Once the illustrator delivers the sketches — hopefully on time — we pour them into the mechanical, and then route a PDF of it for feedback from me, the editor, and the proofreader. When the PDF is done routing I relay our collective notes to the designer and illustrator who both make their respective revisions. That revision/review cycle happens 4 times — 1P, 2P, 3P, 4P — until we have a well-designed book with finished art in place. In the later rounds the book can go to a leveler, to set the reading level; an authenticity reader, to review for potentially offensive content; and/or a subject expert, to review for factual accuracy. Once everything is approved we flight-check the cover and interior mechanicals, package them up, and relay them to the manufacturing department who sends them off to the printer. The printer sends print or digital proofs which we review and eventually approve. Once approved they print the book. The printed book travels by boat and/or truck to our warehouse where it is held and then portioned out to bookstores or directly to customers all over the world. When we’re close to running out of inventory, the Demand/Planning department will let us know we’re about to reprint, and at that point, we have an opportunity to make further corrections to the book, if any errors have been spotted since the first printing. That’s the book design process from end to end, except for the cover. The cover design process is a whole other, far more political, process that happens concurrently with the interior’s design.

Another layer of my job is making sure the reading experiences we’re crafting are appropriate to each book’s target customer. You might think children’s book publishing is all the same, but there are a lot of subsegments of the children’s book market. Young Adult, nonfiction and fiction picture books, readers, novelty books, graphic novels, etc. The larger group I belong to is specifically focused on hardcover books, with full-color interiors, for children who are 0–9 years old. A different group in the company makes the books for kids who are older than 9. Even within the 0–9 group, we are tailoring each book for even smaller segments, for example, 6–8 year olds. You end up being very specific. Two of the imprints I’m charged with overseeing are named Branches and Acorn. These imprints are for emerging readers and are used as teaching tools in a lot of classrooms, in addition to being purchased by parents. Because these books are used in a classroom we make sure each of those books is also a particular reading level, in addition to being appropriate for a particular age. In elementary classrooms, teachers have very specific benchmarks to qualify a text as belonging to a particular reading level. We have to be cognizant of all these factors as well when we are designing our books.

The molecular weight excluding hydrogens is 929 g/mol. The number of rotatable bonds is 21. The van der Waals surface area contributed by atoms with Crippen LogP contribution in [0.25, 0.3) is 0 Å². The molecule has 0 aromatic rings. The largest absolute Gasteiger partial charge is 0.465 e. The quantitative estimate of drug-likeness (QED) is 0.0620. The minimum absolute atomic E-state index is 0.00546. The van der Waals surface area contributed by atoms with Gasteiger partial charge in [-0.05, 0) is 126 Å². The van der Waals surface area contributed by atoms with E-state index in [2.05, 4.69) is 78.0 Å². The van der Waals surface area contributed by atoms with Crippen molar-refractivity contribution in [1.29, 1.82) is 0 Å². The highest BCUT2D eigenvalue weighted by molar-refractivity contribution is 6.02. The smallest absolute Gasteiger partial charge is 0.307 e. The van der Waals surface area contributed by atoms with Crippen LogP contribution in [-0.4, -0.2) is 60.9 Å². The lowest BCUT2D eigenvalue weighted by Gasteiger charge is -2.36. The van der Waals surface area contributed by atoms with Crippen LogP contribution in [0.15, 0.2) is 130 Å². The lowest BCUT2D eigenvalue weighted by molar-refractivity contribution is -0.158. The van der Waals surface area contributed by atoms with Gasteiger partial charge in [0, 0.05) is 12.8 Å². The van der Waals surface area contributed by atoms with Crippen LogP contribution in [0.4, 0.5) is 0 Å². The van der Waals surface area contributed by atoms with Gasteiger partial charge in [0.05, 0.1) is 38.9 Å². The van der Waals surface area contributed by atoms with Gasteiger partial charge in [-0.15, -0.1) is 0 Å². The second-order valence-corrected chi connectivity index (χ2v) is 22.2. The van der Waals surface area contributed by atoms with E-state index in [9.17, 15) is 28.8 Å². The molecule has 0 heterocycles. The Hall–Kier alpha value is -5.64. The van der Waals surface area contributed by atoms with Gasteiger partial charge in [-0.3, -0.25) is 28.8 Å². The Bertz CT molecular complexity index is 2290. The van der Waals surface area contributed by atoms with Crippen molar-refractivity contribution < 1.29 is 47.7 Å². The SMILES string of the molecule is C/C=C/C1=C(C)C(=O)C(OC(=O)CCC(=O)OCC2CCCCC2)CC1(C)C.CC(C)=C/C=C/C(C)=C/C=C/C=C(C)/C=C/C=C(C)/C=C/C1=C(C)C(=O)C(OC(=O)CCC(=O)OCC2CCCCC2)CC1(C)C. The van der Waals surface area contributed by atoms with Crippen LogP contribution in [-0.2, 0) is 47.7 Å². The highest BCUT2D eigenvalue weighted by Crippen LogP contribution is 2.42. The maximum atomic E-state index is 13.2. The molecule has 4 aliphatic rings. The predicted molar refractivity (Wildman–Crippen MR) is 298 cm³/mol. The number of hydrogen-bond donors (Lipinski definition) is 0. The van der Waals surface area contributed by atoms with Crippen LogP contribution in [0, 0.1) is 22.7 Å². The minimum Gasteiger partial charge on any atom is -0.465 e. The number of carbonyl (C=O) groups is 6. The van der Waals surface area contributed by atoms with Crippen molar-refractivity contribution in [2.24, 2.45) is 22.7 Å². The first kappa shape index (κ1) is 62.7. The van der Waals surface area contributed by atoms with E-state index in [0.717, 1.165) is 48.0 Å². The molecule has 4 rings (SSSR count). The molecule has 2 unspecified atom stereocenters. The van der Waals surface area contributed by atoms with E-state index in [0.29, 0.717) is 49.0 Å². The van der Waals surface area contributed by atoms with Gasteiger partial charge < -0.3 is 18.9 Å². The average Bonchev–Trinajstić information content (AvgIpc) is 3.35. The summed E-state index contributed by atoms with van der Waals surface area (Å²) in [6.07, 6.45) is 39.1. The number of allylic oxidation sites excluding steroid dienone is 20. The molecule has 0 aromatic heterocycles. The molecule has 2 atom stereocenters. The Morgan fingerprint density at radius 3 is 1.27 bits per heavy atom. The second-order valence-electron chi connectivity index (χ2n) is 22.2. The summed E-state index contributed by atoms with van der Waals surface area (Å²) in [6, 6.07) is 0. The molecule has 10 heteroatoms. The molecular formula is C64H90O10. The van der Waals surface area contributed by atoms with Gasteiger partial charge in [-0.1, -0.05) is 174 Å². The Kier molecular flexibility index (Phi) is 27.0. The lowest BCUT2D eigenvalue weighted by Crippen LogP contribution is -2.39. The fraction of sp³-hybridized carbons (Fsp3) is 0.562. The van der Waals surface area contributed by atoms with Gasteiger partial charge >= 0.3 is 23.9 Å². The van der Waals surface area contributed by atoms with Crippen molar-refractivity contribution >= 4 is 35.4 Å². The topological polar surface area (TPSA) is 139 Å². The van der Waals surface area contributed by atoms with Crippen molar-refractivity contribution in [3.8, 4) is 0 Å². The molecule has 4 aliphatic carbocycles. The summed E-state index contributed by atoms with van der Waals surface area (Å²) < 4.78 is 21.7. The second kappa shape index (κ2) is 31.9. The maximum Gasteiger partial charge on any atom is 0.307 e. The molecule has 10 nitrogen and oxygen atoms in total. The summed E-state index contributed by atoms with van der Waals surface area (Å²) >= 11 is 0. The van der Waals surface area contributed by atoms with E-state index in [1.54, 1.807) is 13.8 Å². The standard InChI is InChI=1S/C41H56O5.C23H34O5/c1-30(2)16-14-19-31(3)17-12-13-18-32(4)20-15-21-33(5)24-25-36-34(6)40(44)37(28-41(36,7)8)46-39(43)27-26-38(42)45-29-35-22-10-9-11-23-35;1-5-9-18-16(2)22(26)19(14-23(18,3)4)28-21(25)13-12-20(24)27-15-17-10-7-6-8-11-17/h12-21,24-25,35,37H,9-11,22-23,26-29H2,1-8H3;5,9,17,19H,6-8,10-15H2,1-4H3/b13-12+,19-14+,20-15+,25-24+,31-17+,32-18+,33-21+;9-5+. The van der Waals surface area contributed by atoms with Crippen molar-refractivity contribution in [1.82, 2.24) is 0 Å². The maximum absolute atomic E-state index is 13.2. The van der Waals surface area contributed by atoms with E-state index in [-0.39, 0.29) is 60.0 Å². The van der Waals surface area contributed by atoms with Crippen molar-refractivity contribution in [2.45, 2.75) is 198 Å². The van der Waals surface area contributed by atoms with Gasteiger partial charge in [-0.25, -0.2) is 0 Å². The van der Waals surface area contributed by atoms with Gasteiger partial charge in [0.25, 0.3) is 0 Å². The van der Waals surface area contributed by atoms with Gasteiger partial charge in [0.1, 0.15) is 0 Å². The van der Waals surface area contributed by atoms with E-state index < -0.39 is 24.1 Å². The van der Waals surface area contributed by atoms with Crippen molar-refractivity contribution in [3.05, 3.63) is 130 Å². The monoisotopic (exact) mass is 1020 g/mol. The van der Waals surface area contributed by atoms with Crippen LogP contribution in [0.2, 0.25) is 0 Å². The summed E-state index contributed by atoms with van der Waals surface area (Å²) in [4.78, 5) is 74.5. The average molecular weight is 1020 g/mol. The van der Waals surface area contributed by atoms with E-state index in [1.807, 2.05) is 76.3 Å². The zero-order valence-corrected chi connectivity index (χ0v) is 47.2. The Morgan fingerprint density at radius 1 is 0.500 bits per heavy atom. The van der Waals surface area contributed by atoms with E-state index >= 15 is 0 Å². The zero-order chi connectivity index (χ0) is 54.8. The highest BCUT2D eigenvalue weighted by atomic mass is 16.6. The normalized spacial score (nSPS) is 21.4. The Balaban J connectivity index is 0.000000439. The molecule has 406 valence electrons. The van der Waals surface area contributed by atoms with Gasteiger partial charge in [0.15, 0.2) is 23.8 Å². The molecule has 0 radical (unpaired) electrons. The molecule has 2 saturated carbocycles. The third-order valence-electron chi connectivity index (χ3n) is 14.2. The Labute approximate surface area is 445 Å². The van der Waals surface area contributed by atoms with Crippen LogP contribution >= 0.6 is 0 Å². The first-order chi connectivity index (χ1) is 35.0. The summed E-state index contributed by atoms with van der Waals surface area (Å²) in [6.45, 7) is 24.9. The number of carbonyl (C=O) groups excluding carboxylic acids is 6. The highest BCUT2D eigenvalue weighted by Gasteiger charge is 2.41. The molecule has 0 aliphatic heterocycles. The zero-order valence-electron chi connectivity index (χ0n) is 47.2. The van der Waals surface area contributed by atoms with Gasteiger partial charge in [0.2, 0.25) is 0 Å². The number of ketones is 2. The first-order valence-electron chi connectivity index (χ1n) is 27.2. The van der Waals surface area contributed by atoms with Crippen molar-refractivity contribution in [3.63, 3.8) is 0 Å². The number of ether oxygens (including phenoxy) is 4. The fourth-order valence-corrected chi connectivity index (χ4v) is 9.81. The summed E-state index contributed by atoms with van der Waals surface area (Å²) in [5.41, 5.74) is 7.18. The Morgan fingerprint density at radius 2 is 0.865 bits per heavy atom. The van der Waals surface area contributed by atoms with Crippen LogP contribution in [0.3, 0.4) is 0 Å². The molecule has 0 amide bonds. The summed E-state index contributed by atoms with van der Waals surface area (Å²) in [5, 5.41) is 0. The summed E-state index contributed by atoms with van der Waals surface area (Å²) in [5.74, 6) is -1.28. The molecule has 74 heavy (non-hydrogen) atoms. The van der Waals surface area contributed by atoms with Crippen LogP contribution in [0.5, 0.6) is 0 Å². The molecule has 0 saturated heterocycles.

DK: Every realm has its own language, workflow, culture, technology, and techniques, right? Talk about how that plays out in your experience.

BL: Absolutely! There are so many different modes of working across design. Sometimes you hear people online lament that there’s no real connection between UI/UX designers, and designers who are working in print. I stress to my students that there is common ground — the common ground is reading. At the end of the day all communication designers, no matter their medium, are crafting reading experiences. Empathizing with the reader is paramount to graphic design, whether you’re designing a website or a workbook.

In book publishing, text must be legible and readable. It is a baseline requirement. And it happens via a mastery of typographic principles. That baseline requirement supports the higher concerns — the cover strategy, the cohesiveness of the overall design direction, the details within the illustrations, and making sure that the book is lively, inviting, and competitive.

Empathy has become a buzzword within the design industry. I always tell my students that a customer-needs mindset encompasses more than the end-user of the product, it also includes the team members that you work with. As an art director, my first customers are the editors and marketers that I work with every day. If you’re a designer, then your art director is your first customer. Douglas Davis puts it really clearly in his book Creative Strategy and the Business of Design when he says, “think like they think.” Whether you’re designing books or websites, you really need to empathize with all the stakeholders that are involved from end to end. It’s not just about the brilliance of your design. It’s also about how you present it, how you talk about it, how you collaborate with people, how you’re able to involve them, set their expectations, and guide them through the process.